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"Gray Market" Components
An important issue, which is similar to that of retail and OEM parts, is that of so-called gray market components. This term is undoubtedly derived from the term "black market". Black market goods are ones that are sold through illegal channels; gray market goods are ones that are sold in ways that are not illegal, but not "official" either. They are being seen increasingly not only in the internal PC component market, but even with external components and even whole PCs. (In fact, they are in issue in all sorts of markets, not just computers.)
Here's how the gray market works. A manufacturer makes certain products for sale within a certain country; say the United States as an example. That company also manufacturers some of those same products, intending to sell them in other countries. Someone buys these products outside the U.S. and then imports them back into the United States for sale there. These items are considered gray market to distinguish them from the products originally made for sale within the U.S.
Why bother with this circuitous route? Cost savings. Manufacturers often sell the same products for less in the international market than they do in the domestic one. The products intended for export may be identical to the ones sold within the U.S., but may be of a somewhat different design in order to reduce cost. Distributors may be cut out of the supply chain, reducing overhead. There may also be other reasons why these units cost less than ones sold in the market for which they were intended. Not being an expert on import matters I cannot comment with certainty as to the reason for the price differences, but they do exist. (But I will say that there are many people who believe that the main reason for the higher cost of "official" products is simply that the manufacturers feel they can get away with charging more in some markets than others for the same products.)
Much as is the case with OEM parts, the people who buy these units have obtained them from a legal source (assuming all laws were followed), but one that is "unofficial". As a result, most of the issues associated with OEM parts will apply: the manufacturer will usually want nothing to do with these units. They won't want to provide warranty coverage for them, often won't support them or even answer questions about them! This means that the only warranty you have on this part is whatever the vendor offers, which may be only 30 days or less.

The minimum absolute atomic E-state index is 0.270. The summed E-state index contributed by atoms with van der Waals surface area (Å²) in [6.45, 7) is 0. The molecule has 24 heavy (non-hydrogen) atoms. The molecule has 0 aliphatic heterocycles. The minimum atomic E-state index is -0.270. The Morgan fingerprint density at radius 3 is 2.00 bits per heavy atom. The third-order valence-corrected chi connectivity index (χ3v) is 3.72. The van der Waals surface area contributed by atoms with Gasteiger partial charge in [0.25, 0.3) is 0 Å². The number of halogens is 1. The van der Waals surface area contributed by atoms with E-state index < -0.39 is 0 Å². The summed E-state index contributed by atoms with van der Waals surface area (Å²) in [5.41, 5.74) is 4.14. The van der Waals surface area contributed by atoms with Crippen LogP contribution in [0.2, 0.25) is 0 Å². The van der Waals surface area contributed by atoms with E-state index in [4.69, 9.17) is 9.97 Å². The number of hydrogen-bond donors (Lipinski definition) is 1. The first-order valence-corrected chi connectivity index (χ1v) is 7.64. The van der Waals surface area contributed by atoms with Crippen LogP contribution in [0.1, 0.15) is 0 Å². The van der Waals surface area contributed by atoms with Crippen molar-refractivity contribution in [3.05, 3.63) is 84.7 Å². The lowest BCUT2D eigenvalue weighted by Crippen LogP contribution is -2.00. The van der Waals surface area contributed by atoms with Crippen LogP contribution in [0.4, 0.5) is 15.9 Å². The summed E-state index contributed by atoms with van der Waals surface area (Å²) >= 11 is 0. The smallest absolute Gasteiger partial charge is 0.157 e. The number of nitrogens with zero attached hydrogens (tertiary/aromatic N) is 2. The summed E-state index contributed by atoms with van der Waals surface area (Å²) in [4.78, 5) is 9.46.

Some manufacturers are even fighting legal battles to keep gray market versions of their products from being sold. They claim that in many cases the gray market versions are different from the products they intend for sale in the targeted country, and that having both types confuses the market--and they are right about that. Like OEM parts, gray market items are often different from proper retail ones. They sometimes are built using lower-quality parts, or have a different design. They may have safety certifications particular to the country where they were intended to be sold, not where they end up after being re-imported.
What's worse about gray market components than OEM ones is that it can be even more difficult to tell gray market parts from ones that were sold through proper channels. The items often look absolutely identical. In some ways, the best indicator of a potential gray market product is a price that just seems too attractive: TANSTAAFL and all that.
The bottom line, as always, is to be sure of exactly what you are buying, and from whom you are buying. If you don't want gray market goods, the best way to avoid them is to shop from a reputable vendor that buys from official distributors, and resist the urge to shop for anything primarily on the basis of price. An honest vendor will explicitly tell customers if a gray market product is being sold; some sell both gray market and "official" versions and let the customer decide which they want, which I think is fine. If you aren't sure, ask.
Next: Component Warranties